Insurance providers could be forced to underwrite policies at the pointof-sale not point-of-claim under the terms of an insurance bill passing through parliament.
The Consumer Insurance (Disclosure and Representations) Bill had its first reading in the House of Lords on May 16. It is due to have its second reading today, during which its details will be debated.
The bill means insurers must ask consumers specific questions to obtain all the information they need to assess risk before selling an insurance product, replacing the previous requirement for consumers to volunteer all relevant information.
Kevin Paterson, sales and marketing director at Assurant Intermediary, says the change will require providers and brokers to go into far more detail when selling insurance products.
He says: “This legislation re moves the long-established in sur ance principle that it is up to consumers to volunteer information. Instead the onus will be on insurers and brokers, who will no longer be able to hide behind the buyer beware guidelines.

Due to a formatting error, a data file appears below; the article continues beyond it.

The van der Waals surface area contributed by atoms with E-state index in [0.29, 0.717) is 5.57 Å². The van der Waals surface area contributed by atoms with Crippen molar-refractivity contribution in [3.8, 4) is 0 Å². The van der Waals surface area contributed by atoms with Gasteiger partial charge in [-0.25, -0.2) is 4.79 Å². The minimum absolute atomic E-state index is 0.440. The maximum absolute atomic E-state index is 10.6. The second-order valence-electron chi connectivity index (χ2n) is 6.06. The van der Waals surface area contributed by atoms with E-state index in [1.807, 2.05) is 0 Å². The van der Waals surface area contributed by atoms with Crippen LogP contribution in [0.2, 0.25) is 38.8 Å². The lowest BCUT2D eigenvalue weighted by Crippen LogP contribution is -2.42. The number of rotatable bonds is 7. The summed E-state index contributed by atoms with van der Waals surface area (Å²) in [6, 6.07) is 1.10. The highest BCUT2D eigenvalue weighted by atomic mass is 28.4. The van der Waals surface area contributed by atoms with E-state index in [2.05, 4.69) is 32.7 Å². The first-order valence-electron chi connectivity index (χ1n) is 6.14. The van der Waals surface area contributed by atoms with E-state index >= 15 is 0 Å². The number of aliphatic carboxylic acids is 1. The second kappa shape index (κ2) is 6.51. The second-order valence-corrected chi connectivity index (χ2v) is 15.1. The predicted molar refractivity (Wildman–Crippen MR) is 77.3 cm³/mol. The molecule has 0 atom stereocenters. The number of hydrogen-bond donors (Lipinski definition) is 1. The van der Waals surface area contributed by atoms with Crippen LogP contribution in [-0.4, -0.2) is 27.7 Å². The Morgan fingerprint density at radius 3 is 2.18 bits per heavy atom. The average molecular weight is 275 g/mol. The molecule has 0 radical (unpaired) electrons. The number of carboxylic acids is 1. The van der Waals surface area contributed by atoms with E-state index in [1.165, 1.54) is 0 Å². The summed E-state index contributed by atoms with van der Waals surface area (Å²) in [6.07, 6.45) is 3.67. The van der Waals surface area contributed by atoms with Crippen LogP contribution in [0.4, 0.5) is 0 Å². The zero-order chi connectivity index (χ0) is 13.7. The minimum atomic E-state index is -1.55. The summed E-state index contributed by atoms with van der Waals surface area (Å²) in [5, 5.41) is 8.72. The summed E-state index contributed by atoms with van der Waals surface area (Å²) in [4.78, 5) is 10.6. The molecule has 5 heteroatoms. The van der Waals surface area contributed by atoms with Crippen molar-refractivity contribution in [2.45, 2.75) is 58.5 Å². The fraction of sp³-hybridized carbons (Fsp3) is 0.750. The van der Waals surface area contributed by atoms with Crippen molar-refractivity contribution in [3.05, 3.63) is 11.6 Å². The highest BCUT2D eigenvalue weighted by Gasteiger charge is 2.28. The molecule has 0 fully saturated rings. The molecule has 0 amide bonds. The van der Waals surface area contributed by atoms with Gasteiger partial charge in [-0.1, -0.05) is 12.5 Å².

“Taken to its logical conclusion, the bill will require providers to underwrite products upfront.”
Paterson adds that mortgage brokers selling insurance will have to ensure every detail of the policy is disclosed and understood by consumers at point-of-sale.
He says: “This puts a significant onus on brokers to ensure they go into more detail than they may have in the past.”
Peter Staddon, head of technical services at the British Insurance Brokers’ Association, says the bill will place an extra burden on brokers and they need to interpret it correctly. But he adds: “The legislation will be beneficial to brokers and consumers because it will provide clarity from the point-of-sale and make claim disputes easier to resolve.”
The Financial Services Authority has supported the bill, saying in its general insurance news letter last week that it will provide better protection for consumers and reduce administrative costs to the industry.